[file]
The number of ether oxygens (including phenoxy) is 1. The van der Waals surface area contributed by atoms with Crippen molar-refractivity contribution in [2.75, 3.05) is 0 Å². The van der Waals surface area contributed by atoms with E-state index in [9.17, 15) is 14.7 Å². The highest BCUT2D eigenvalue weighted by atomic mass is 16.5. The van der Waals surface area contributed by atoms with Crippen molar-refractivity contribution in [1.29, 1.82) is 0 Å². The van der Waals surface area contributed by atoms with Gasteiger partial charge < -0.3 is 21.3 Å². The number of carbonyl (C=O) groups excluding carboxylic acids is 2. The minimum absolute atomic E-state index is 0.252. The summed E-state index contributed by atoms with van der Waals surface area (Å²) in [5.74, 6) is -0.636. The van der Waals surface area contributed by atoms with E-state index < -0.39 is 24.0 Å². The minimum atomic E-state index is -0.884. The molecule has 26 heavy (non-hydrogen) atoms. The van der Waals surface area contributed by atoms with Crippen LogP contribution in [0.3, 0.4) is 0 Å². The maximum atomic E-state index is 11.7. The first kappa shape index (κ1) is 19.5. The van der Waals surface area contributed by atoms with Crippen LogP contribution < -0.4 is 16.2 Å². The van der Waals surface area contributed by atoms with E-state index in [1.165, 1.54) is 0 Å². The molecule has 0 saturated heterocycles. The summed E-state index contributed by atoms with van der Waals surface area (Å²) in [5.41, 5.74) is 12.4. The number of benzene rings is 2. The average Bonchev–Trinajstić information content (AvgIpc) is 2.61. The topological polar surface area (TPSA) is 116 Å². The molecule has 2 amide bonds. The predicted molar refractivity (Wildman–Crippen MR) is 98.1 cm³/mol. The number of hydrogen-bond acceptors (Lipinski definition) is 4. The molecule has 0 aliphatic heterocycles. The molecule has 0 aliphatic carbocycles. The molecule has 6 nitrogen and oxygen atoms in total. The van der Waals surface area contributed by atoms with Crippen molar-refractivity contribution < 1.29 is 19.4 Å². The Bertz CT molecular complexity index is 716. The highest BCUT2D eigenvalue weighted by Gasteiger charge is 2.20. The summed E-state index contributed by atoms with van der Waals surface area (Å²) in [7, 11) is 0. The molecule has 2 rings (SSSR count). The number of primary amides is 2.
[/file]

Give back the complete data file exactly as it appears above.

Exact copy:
The number of ether oxygens (including phenoxy) is 1. The van der Waals surface area contributed by atoms with Crippen molar-refractivity contribution in [2.75, 3.05) is 0 Å². The van der Waals surface area contributed by atoms with E-state index in [9.17, 15) is 14.7 Å². The highest BCUT2D eigenvalue weighted by atomic mass is 16.5. The van der Waals surface area contributed by atoms with Crippen molar-refractivity contribution in [1.29, 1.82) is 0 Å². The van der Waals surface area contributed by atoms with Gasteiger partial charge < -0.3 is 21.3 Å². The number of carbonyl (C=O) groups excluding carboxylic acids is 2. The minimum absolute atomic E-state index is 0.252. The summed E-state index contributed by atoms with van der Waals surface area (Å²) in [5.74, 6) is -0.636. The van der Waals surface area contributed by atoms with E-state index < -0.39 is 24.0 Å². The minimum atomic E-state index is -0.884. The molecule has 26 heavy (non-hydrogen) atoms. The van der Waals surface area contributed by atoms with Crippen LogP contribution in [0.3, 0.4) is 0 Å². The maximum atomic E-state index is 11.7. The first kappa shape index (κ1) is 19.5. The van der Waals surface area contributed by atoms with Crippen LogP contribution < -0.4 is 16.2 Å². The van der Waals surface area contributed by atoms with E-state index in [1.165, 1.54) is 0 Å². The molecule has 0 saturated heterocycles. The summed E-state index contributed by atoms with van der Waals surface area (Å²) in [5.41, 5.74) is 12.4. The number of benzene rings is 2. The average Bonchev–Trinajstić information content (AvgIpc) is 2.61. The topological polar surface area (TPSA) is 116 Å². The molecule has 2 amide bonds. The predicted molar refractivity (Wildman–Crippen MR) is 98.1 cm³/mol. The number of hydrogen-bond acceptors (Lipinski definition) is 4. The molecule has 0 aliphatic heterocycles. The molecule has 0 aliphatic carbocycles. The molecule has 6 nitrogen and oxygen atoms in total. The van der Waals surface area contributed by atoms with Crippen molar-refractivity contribution < 1.29 is 19.4 Å². The Bertz CT molecular complexity index is 716. The highest BCUT2D eigenvalue weighted by Gasteiger charge is 2.20. The summed E-state index contributed by atoms with van der Waals surface area (Å²) in [7, 11) is 0. The molecule has 2 rings (SSSR count). The number of primary amides is 2.